PARP inhibitors such as Merck and AstraZeneca’s Lynparza have changed the game for patients with ovarian cancer, but they’re still not a cure, as cancers can outsmart these drugs and develop resistance. Zentalis Pharmaceuticals is developing a WEE1 inhibitor that it hopes to combine with PARP inhibitors and other cancer medicines to boost their efficacy—and its early phase 1 data are promising.
The study was geared to measure safety in patients with different kinds of advanced cancer, but it turned up “unexpected” and “dramatic” responses in very sick patients, Zentalis CEO Anthony Sun, M.D., said. The drug, ZN-c3, shrank tumors in two patients enough for them to be considered responders: One patient had stage 4 ovarian cancer and had tried 18 lines of treatment, while the other patient had stage 4 colorectal cancer and had undergone five prior lines of treatment, according to data presented virtually at the American Association for Cancer Research meeting on Saturday.
The ovarian cancer patient saw targeted tumors shrink by about half (56%) and, four weeks into treatment, saw a “large rapid drop” in blood levels of CA-125, an antigen used to monitor certain cancers. As of the data cutoff, the patient had been on the drug for more than six months (185 days) and is still being treated. As for the colorectal cancer patient, tumors shrank by 42% and the patient remained on treatment for about six months before disease worsened.
“We are extra excited because every time you develop a drug, you wonder, 'Do we have a drug?'” Sun said. “I think we unequivocally have a drug … You don’t see these kinds of exceptional responses very often.”
Three other patients had their tumors shrink, too—including one with non-small cell lung cancer and two with uterine serous carcinoma, an uncommon form of endometrial cancer—but these responses need to be confirmed with repeat measurements.
The study tested doses of ZN-c3 starting at 25 mg per day and going as high as 450 mg per day. Zentalis has landed on 300 mg per day as the dose for a phase 2 study testing the drug as a single agent. The company has already started the phase 1 expansion of the trial with this dose and will explore combining the drug with other cancer treatments.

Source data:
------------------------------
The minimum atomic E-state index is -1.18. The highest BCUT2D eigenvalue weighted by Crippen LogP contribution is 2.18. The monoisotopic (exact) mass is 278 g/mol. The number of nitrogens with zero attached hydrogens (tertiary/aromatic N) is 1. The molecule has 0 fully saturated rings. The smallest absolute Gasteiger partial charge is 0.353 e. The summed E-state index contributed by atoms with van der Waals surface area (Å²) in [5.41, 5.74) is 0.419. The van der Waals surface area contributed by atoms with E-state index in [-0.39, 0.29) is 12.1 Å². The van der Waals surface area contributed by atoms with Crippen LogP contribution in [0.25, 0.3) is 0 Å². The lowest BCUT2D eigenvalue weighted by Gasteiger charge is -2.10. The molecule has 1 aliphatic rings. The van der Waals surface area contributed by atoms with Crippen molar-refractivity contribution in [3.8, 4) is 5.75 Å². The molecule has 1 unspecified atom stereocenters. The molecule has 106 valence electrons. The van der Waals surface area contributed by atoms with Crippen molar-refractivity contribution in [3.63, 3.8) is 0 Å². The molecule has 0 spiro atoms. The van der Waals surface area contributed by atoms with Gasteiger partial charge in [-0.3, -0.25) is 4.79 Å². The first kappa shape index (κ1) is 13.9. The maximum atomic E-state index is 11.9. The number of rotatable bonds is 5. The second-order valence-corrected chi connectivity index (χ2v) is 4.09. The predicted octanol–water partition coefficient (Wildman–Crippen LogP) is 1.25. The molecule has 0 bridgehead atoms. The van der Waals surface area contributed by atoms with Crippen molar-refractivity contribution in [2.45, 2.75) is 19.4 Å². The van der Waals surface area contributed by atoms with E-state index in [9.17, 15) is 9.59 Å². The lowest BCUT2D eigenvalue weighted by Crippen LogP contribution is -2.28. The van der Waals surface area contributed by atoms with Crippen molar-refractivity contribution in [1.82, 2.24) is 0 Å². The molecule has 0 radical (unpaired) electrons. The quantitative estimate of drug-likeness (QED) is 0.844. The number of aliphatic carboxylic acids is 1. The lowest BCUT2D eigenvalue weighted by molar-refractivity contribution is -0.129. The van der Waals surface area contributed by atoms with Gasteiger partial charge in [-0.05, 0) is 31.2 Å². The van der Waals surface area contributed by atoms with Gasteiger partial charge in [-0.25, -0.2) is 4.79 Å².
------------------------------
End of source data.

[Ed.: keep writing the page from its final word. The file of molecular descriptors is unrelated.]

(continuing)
The drug’s safety profile could make it particularly well suited for use in combinations. Side effects were mostly mild to moderate, with nausea affecting about half of the 55 patients evaluable for safety, and diarrhea, fatigue and vomiting afflicting less than one-third of them. Of note, blood-related side effects struck less than 10% of patients: 1.8% of patients suffered a low white blood cell count, 7.2% of patients had a low platelet count and 7.2% of patients developed anemia.
Others who have tried blocking the WEE1 enzyme have run into blood-related side effects, Sun said. “White blood cells, red blood cells and platelets all get driven down. Because of our very limited rate of adverse events on the hematological side, our drug could be a fantastic partner to be used with chemotherapy.”
And it doesn’t stop at chemo—Zentalis could potentially pair ZN-c3 with targeted treatments, including PARP inhibitors, Sun said.
Like PARP enzymes, WEE1 enzymes play a role in the DNA damage response, or DDR, pathway. When DNA damage is detected in a cell, the cell halts the cell cycle, or the processes that occur in a cell as it grows and divides, and then tries to repair that damage.
“Inhibiting WEE1 prevents that cell cycle from stopping,” Sun said. “If you have a cancer car, blocking WEE1 is like cutting the brake line: They can’t slow down and drive off a cliff. When a cell has damaged DNA and goes into cell replication, that’s a huge no-no and the cells die.”
A combination of chemotherapy and a WEE1 inhibitor like ZN-c3 would deliver a one-two punch to cancer cells, with the former damaging the cells’ DNA and the latter preventing the cells from fixing that damage. As for combining WEE1 inhibitors with PARP inhibitors, the approach could “resensitize” patients whose cancers have become resistant to PARP inhibitors to care.
AstraZeneca is also developing a WEE1 inhibitor, adavosertib, but its safety, tolerability and “awkward” dosing regimen could be its “Achilles heel,” SVB Leerink analyst Andrew Berens, M.D., wrote in an investor note Thursday evening, noting that adavosertib led to anemia in 52% of patients, low platelet counts in 48% of patients and low white blood cell counts in 40% of patients in a phase 1 study.
Zentalis' decision to take the 300-mg dose of ZN-c3 forward "implies a clean profile at this dose level, and we are encouraged by the daily dosing regimen, which appears to be a significant commercial liability for AZN's (OP) WEE1,” Berens followed up in a note Friday morning.